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ICTY Weekly Press Briefing - 29th Mar 2000

ICTY Press Briefing - 29 March 2000

note that this is not a verbatim transcript of the Press Briefing. It is merely
a summary.


Weekly Press Briefing

Date: 29 March 2000

Time: 11:00 a.m.


Landale, Spokesman for Registry and Chambers made the following statement:

as most of you saw earlier this morning, the contempt of court case against
Milan Simic and his counsel Branislav Avramovic was dismissed unanimously by
Trial Chamber III, who found that the allegations against the two individuals,
namely "bribery, intimidation of witness and suborning perjury of witness"
had not been proved beyond a reasonable doubt.

you should have received the press release that we sent out yesterday, announcing
that Spain had become the seventh country to sign an enforcement of sentences
agreement with the United Nations.

agreement differs from other agreements signed by states with the United Nations
on the enforcement of sentences in that it provides for inspections of the conditions
of detention and treatment of the convicted persons by a Parity Commission instead
of by the ICRC. In addition, it provides that Spain will only consider the enforcement
of sentences pronounced by the International Tribunal where the duration of
the sentence imposed does not exceed the highest maximum sentence for any crime
under Spanish law (currently 30 years).

agreement will enter into force upon receipt of notification by Spain that the
necessary national legal requirements have been met.

will be a pre-trial hearing on 12 April at 4.00 p.m. for Dragoljub Prcac. It
is unclear at this stage as to whether the hearing will be open or closed.

the so-called Foca case, on 22 March 2000, the Trial Chamber II denied the joint
confidential motion filed by the defence on 14 March 2000, in which the accused
requested that the press and public be excluded from parts of the proceedings
when certain specified Prosecution witnesses testify.

Trial Chamber was of the view that it is of great importance that proceedings
before the Tribunal should be as public as possible and non-public proceedings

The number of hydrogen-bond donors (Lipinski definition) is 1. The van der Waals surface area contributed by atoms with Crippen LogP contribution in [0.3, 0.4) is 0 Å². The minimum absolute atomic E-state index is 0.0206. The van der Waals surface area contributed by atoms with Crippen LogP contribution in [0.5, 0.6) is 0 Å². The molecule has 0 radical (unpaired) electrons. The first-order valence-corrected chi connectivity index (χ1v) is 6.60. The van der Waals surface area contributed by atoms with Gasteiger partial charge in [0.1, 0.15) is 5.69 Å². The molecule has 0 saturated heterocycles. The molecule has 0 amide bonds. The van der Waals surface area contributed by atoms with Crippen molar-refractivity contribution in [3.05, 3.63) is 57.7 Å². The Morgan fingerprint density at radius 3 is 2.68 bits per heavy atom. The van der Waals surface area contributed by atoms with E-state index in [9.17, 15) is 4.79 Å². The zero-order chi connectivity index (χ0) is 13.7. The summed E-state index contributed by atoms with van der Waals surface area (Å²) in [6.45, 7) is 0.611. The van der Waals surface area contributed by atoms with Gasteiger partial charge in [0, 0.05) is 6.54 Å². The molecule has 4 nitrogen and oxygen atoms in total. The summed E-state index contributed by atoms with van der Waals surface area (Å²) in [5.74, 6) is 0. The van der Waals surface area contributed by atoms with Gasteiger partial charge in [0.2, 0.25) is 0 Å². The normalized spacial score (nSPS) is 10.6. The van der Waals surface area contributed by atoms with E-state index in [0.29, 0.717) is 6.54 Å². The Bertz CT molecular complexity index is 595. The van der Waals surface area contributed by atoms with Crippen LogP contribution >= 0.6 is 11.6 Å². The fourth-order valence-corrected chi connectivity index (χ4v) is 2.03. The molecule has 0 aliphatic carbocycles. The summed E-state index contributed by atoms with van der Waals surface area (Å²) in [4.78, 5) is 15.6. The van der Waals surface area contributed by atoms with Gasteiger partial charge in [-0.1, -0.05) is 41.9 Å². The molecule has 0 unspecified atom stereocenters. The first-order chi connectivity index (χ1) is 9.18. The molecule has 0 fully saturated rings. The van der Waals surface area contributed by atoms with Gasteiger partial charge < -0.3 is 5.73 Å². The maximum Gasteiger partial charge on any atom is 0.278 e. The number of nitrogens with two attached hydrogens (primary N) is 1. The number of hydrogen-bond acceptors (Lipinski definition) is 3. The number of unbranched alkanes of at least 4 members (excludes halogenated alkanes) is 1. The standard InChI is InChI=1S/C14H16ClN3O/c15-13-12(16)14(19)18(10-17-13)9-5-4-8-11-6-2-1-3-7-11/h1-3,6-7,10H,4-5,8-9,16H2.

should be the exception. "Over and above the reasons that public proceedings
facilitate public knowledge and understanding and may have a general deterrent
effect, the public should have the opportunity to assess the fairness of the
proceedings. Justice should not only be done, it should also be seen to be done

this Friday at 11 a.m. Judge Liu Daqun from The People’s Republic of China will
be sworn in officially as a Judge of the Tribunal. We hope to release a short
biography of the new Judge on Friday.



Risley, Spokesman for the Office of the Prosecutor (OTP), made the following

the Foca trial, the protected witness testifying after the break will be the
daughter of the protected witness who completed her testimony yesterday. I believe
that this testimony will continue today and tomorrow.

added that the Krstic trial would not be in Courtroom II next week. However,
it would be back in Courtroom II the following week.



Asked why the
Krstic proceedings were being held in Courtroom II, Landale replied that many
journalists had expressed their unhappiness about the holding of the Krstic
trial in Courtroom II and these concerns had been passed on to the relevant
people within the Tribunal. However, he added that there were often reasons
for such a decision that were not immediately apparent to the public and which
had an effect on deciding in which courtroom a particular trial was held.

Asked whether
in the cases of protected witnesses, the accused could see the witnesses,
Landale replied that were some instances where a witness could request for
the view of the accused to be obscured. He added that this had happened in
the past, however not yet to his knowledge in the Foca trial. He concluded
that it was an issue for the Judges to decide upon if and when requested.

Asked why there
were separate indictments in the Kunarac, Kovac and Vukovic case, Risley replied
that it was due to the fact that these were all sealed indictments and the
best way to keep indictments sealed was to reveal them one at a time.

Landale added
that it was also due to timing, when these people were detained in Bosnia
and when they arrived at the Tribunal.

Asked for the
reason behind a number of visits by the Croatian Ambassador to the Tribunal,
Risley replied that his visit last week was to the OTP. He added that the
Croatian Ambassador met with the Prosecutor and with officials of the OTP.

Asked for a
comment on the significance of the visit by the Justice Minister of Republika
Srpska, Risley replied that this was a long-scheduled meeting. The Justice
Minister met with the Prosecutor and Deputy Prosecutor. He conclude that Mr.
Dodik and his Government had very publicly supported the work of the Tribunal
and very publicly stated their intention to bring about the surrender and/or
arrest of persons indicted for war crimes that may be in the Republika Srpska.
These questions were raised last week and discussions followed, he concluded.

Asked for the
nationality of the Prosecution co-counsel Peggy Kuo, Risley replied that she
was American.